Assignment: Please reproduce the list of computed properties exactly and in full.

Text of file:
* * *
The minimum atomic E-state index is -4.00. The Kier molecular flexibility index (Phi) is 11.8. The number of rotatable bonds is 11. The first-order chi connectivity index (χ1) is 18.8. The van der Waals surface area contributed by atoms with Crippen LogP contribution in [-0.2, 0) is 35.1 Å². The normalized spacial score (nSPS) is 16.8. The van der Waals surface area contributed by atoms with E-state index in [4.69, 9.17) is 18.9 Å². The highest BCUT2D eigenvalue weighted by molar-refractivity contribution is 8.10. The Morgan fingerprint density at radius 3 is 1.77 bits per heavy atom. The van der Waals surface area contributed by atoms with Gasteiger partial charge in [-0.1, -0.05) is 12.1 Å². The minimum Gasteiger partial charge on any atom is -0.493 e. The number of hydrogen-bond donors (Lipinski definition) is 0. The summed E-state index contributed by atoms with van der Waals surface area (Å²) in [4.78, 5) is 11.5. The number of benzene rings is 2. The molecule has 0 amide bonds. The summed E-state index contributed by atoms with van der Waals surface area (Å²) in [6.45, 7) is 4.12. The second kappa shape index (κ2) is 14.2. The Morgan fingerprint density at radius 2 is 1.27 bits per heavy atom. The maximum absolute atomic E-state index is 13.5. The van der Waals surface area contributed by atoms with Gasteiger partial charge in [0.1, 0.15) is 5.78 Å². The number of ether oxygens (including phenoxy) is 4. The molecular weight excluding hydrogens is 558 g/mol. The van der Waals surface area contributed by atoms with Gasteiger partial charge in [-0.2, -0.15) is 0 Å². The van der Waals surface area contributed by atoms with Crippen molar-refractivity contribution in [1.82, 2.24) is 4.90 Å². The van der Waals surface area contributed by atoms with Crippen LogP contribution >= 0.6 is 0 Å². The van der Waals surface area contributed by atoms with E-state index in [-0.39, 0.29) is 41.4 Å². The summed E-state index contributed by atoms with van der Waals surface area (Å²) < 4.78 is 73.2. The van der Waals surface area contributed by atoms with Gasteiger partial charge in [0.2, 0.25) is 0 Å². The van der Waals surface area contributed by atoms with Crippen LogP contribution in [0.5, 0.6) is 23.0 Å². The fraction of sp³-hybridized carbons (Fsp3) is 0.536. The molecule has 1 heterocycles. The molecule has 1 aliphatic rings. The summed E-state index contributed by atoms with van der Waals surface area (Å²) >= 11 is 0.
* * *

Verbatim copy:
The minimum atomic E-state index is -4.00. The Kier molecular flexibility index (Phi) is 11.8. The number of rotatable bonds is 11. The first-order chi connectivity index (χ1) is 18.8. The van der Waals surface area contributed by atoms with Crippen LogP contribution in [-0.2, 0) is 35.1 Å². The normalized spacial score (nSPS) is 16.8. The van der Waals surface area contributed by atoms with E-state index in [4.69, 9.17) is 18.9 Å². The highest BCUT2D eigenvalue weighted by molar-refractivity contribution is 8.10. The Morgan fingerprint density at radius 3 is 1.77 bits per heavy atom. The van der Waals surface area contributed by atoms with Gasteiger partial charge in [-0.1, -0.05) is 12.1 Å². The minimum Gasteiger partial charge on any atom is -0.493 e. The number of hydrogen-bond donors (Lipinski definition) is 0. The summed E-state index contributed by atoms with van der Waals surface area (Å²) in [4.78, 5) is 11.5. The number of benzene rings is 2. The molecule has 0 amide bonds. The summed E-state index contributed by atoms with van der Waals surface area (Å²) in [6.45, 7) is 4.12. The second kappa shape index (κ2) is 14.2. The Morgan fingerprint density at radius 2 is 1.27 bits per heavy atom. The maximum absolute atomic E-state index is 13.5. The van der Waals surface area contributed by atoms with Gasteiger partial charge in [0.1, 0.15) is 5.78 Å². The number of ether oxygens (including phenoxy) is 4. The molecular weight excluding hydrogens is 558 g/mol. The van der Waals surface area contributed by atoms with Gasteiger partial charge in [-0.2, -0.15) is 0 Å². The van der Waals surface area contributed by atoms with Crippen molar-refractivity contribution in [1.82, 2.24) is 4.90 Å². The van der Waals surface area contributed by atoms with Crippen LogP contribution >= 0.6 is 0 Å². The van der Waals surface area contributed by atoms with E-state index in [-0.39, 0.29) is 41.4 Å². The summed E-state index contributed by atoms with van der Waals surface area (Å²) < 4.78 is 73.2. The van der Waals surface area contributed by atoms with Gasteiger partial charge in [0.2, 0.25) is 0 Å². The van der Waals surface area contributed by atoms with Crippen LogP contribution in [0.5, 0.6) is 23.0 Å². The fraction of sp³-hybridized carbons (Fsp3) is 0.536. The molecule has 1 heterocycles. The molecule has 1 aliphatic rings. The summed E-state index contributed by atoms with van der Waals surface area (Å²) >= 11 is 0.